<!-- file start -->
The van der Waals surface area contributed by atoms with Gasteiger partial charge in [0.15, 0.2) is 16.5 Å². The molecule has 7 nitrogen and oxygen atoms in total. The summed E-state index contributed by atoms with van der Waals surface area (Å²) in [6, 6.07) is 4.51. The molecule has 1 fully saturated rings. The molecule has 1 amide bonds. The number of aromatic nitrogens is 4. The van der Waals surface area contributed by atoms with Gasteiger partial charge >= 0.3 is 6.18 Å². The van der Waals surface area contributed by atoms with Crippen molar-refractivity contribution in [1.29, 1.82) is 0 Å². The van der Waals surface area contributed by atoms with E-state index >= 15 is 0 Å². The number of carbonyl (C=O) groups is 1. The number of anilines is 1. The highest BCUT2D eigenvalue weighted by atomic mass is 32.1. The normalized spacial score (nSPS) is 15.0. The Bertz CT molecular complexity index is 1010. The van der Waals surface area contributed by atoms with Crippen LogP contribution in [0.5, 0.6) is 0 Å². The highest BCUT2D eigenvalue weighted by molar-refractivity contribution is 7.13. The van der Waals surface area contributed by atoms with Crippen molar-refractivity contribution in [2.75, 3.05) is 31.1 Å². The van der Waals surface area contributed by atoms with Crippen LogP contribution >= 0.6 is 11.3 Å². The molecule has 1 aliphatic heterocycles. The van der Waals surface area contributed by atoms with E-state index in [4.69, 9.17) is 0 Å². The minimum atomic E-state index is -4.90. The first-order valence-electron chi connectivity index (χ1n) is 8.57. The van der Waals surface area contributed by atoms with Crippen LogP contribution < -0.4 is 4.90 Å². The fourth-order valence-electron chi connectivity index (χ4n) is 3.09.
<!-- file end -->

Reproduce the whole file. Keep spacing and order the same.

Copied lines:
The van der Waals surface area contributed by atoms with Gasteiger partial charge in [0.15, 0.2) is 16.5 Å². The molecule has 7 nitrogen and oxygen atoms in total. The summed E-state index contributed by atoms with van der Waals surface area (Å²) in [6, 6.07) is 4.51. The molecule has 1 fully saturated rings. The molecule has 1 amide bonds. The number of aromatic nitrogens is 4. The van der Waals surface area contributed by atoms with Gasteiger partial charge >= 0.3 is 6.18 Å². The van der Waals surface area contributed by atoms with Crippen molar-refractivity contribution in [1.29, 1.82) is 0 Å². The van der Waals surface area contributed by atoms with E-state index >= 15 is 0 Å². The number of carbonyl (C=O) groups is 1. The number of anilines is 1. The highest BCUT2D eigenvalue weighted by atomic mass is 32.1. The normalized spacial score (nSPS) is 15.0. The Bertz CT molecular complexity index is 1010. The van der Waals surface area contributed by atoms with Crippen LogP contribution in [0.5, 0.6) is 0 Å². The highest BCUT2D eigenvalue weighted by molar-refractivity contribution is 7.13. The van der Waals surface area contributed by atoms with Crippen molar-refractivity contribution in [2.75, 3.05) is 31.1 Å². The van der Waals surface area contributed by atoms with Crippen LogP contribution >= 0.6 is 11.3 Å². The molecule has 1 aliphatic heterocycles. The van der Waals surface area contributed by atoms with E-state index in [4.69, 9.17) is 0 Å². The minimum atomic E-state index is -4.90. The first-order valence-electron chi connectivity index (χ1n) is 8.57. The van der Waals surface area contributed by atoms with Crippen LogP contribution < -0.4 is 4.90 Å². The fourth-order valence-electron chi connectivity index (χ4n) is 3.09.